This Scripture promotes an idea of judgment that is not geared towards condemnation, but towards salvation. Just as Christ said that “For God did not send the Son into the world to judge the world, but that the world might be saved through Him.” (John 3:17) we should do the same. In this sense, we reveal/convict, showing the need for a savior and thereby present the Gospel (a resolution for the conviction, and the message of salvation), similar to how we would use the Ten Commandments. We can (and should) also use our judgment to affirm and uplift, showing the good and godly qualities in an individual. Both of these judgments are good and when used together promote a healthy view of the human being as a intricately wonderful, but flawed creature (of course by nature due to the Fall in Genesis 3) in need of salvation from God’s condemnation. If we constantly have this idea/motive in judging (to reveal and to save) then we will truly see fruit in not just evangelism, but also in our normal relationships with each other in and outside of the church.
So how does one get free of God’s condemnation? The truth is that no human can be free of God’s judgment on their own. It is literally impossible for anybody to clear their self of guilt before God. So how is anyone going to be free from judgment? Jesus Christ came to take our (well deserved) judgment from God upon Himself for all of our sins so that we could be set free from God’s righteous judgment. Isaiah 53:10 says “But it was the LORD’s good plan to crush him and cause him grief.” He lived a life free of judgment, was crushed for our rebellion and our sins, and then He rose again, defeating death (the result of judgment) so that all who would repent of their sins and trust in Him would be free from death, and Hell. When someone is born-again, they are then given the ability to properly judge, as they align their values with God’s. The “log” is gone from their eye, so now they can remove the “specks” from the eyes of others. So to be honest, it is a Christians duty to judge people. Not in a condemning way because we aren’t here to condemn people, because they are already condemned! Our job is to give the Gospel in love to people, not condemning for their sin, but informing them of their sin and giving them the Gospel so that they can be liberated. The Bible says:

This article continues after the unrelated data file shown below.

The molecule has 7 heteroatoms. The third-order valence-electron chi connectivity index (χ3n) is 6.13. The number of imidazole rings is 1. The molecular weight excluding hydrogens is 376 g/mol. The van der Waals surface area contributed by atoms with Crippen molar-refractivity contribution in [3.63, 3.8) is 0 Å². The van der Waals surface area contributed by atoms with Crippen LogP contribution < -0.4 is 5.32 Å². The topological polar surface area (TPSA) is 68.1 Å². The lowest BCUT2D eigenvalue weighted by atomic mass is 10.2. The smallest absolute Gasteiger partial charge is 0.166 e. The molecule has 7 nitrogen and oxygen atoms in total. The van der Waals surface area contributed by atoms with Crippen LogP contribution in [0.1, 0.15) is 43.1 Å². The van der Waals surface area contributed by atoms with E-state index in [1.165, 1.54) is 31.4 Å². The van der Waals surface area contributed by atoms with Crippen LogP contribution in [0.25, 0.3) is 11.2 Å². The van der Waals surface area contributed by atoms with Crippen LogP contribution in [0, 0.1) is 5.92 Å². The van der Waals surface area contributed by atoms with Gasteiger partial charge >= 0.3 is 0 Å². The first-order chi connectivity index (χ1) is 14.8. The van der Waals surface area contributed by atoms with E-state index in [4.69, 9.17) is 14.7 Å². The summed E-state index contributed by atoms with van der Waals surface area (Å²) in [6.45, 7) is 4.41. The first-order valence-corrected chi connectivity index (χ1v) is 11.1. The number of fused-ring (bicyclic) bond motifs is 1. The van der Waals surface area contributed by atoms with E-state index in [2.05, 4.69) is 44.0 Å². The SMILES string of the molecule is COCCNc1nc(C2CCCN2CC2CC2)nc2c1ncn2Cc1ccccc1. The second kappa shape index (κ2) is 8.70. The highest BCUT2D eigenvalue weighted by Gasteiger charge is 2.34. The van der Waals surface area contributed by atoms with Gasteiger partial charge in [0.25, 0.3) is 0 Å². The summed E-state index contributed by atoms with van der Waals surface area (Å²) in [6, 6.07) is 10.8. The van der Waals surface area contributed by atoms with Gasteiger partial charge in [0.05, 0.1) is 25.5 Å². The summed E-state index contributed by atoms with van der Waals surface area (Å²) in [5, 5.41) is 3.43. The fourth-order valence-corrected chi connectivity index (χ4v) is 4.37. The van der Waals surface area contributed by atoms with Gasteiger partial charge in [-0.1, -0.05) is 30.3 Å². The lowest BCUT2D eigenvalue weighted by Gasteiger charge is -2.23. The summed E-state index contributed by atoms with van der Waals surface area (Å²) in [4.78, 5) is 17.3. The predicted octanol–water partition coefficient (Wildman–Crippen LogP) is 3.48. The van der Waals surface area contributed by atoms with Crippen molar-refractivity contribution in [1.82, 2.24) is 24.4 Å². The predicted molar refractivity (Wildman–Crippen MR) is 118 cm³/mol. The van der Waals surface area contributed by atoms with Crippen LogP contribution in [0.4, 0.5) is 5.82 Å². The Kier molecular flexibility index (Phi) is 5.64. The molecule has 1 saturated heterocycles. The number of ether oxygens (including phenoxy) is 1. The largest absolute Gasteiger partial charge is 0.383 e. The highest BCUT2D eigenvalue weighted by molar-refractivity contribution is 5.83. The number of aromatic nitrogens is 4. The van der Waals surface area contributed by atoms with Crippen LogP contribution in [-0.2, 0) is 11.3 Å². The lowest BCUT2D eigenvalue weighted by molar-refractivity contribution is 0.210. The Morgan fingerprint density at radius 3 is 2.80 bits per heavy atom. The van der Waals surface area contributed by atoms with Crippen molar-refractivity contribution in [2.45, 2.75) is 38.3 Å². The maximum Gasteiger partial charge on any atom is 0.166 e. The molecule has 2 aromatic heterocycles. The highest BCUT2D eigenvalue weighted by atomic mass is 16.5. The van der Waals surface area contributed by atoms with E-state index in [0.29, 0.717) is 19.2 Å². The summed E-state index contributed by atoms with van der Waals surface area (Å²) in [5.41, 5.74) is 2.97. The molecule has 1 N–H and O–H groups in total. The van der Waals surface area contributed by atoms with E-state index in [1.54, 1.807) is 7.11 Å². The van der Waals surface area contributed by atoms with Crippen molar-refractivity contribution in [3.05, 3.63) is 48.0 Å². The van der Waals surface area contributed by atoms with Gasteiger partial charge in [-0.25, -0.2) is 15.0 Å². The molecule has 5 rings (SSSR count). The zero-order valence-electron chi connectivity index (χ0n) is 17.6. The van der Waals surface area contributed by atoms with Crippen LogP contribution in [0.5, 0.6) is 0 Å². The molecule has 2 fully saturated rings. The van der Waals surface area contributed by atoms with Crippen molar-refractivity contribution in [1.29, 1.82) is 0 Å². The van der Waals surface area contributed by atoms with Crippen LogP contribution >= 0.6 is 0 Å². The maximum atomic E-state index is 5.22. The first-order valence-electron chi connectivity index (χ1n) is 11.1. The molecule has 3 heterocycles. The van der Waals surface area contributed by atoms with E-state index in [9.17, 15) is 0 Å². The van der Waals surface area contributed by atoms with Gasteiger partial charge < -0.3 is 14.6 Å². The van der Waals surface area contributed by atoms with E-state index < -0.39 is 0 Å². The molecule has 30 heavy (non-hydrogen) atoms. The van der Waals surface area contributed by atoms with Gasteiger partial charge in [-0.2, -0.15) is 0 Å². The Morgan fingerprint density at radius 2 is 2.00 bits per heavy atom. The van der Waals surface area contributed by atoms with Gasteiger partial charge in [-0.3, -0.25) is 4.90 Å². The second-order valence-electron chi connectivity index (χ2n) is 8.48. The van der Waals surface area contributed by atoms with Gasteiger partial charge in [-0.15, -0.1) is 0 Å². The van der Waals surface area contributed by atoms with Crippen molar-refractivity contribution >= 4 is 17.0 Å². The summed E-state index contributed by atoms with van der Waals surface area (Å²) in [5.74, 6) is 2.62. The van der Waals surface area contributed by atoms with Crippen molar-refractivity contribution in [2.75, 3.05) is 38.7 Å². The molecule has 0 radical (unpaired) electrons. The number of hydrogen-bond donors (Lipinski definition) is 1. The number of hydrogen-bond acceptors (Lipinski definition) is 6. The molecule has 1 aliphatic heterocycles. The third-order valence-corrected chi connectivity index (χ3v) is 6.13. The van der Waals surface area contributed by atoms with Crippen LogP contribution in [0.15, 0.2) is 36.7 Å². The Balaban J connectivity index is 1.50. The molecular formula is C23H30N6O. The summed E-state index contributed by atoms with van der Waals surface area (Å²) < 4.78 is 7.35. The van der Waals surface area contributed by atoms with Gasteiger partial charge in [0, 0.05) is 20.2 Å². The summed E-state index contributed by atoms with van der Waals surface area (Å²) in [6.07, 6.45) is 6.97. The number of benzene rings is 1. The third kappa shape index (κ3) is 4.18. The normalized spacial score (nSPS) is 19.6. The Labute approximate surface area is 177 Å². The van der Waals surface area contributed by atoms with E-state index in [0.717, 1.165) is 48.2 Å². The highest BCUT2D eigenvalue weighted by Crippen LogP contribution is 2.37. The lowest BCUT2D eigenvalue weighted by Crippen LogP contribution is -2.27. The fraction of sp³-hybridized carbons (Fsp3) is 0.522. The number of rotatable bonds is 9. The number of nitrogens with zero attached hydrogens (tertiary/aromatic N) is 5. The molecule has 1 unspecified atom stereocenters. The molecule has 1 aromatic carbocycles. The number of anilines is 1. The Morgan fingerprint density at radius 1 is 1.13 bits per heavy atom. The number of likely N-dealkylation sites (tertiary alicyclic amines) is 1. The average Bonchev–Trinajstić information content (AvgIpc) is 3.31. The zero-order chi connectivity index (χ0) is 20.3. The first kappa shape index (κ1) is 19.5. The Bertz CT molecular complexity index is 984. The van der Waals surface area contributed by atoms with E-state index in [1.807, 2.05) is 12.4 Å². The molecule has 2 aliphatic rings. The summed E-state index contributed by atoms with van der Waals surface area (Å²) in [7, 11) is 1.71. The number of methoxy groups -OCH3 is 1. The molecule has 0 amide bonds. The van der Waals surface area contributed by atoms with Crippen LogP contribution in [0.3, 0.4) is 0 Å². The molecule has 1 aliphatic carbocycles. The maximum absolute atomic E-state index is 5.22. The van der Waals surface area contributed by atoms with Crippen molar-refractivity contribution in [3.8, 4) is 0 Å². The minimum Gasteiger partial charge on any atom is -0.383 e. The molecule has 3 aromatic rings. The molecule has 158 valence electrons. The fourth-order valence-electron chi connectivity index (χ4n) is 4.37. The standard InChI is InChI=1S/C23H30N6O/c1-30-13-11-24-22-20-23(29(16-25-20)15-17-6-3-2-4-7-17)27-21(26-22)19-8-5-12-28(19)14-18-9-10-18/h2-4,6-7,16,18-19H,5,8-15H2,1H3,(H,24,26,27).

•“Those who are spiritual can evaluate all things, but they themselves cannot be evaluated by others.” (1 Corinthians 2:15)
•“Look beneath the surface so you can judge correctly.” (John 7:24)
•“The godly offer good counsel; they teach right from wrong.” (Psalms 37:30)
•“Now I plead with you, brethren, by the name of our Lord Jesus Christ, that you all speak the same thing, and that there be no divisions among you, but that you be perfectly joined together in the same mind and in the same judgment.” (I Corinthians 1:10)
•“When one of you has a dispute with another believer, how dare you file a lawsuit and ask a secular court to decide the matter instead of taking it to other believers! Don’t you realize that someday we believers will judge the world? And since you are going to judge the world, can’t you decide even these little things among yourselves? Don’t you realize that we will judge angels? So you should surely be able to resolve ordinary disputes in this life. If you have legal disputes about such matters, why go to outside judges who are not respected by the church? I am saying this to shame you. Isn’t there anyone in all the church who is wise enough to decide these issues?” (1 Corinthians 6:1-5)
Judging is not always bad (as long as it is good, loving, and true), and as Christians we are called to judge righteously, not unrighteously.
Thank you for reading dear Reader, God bless you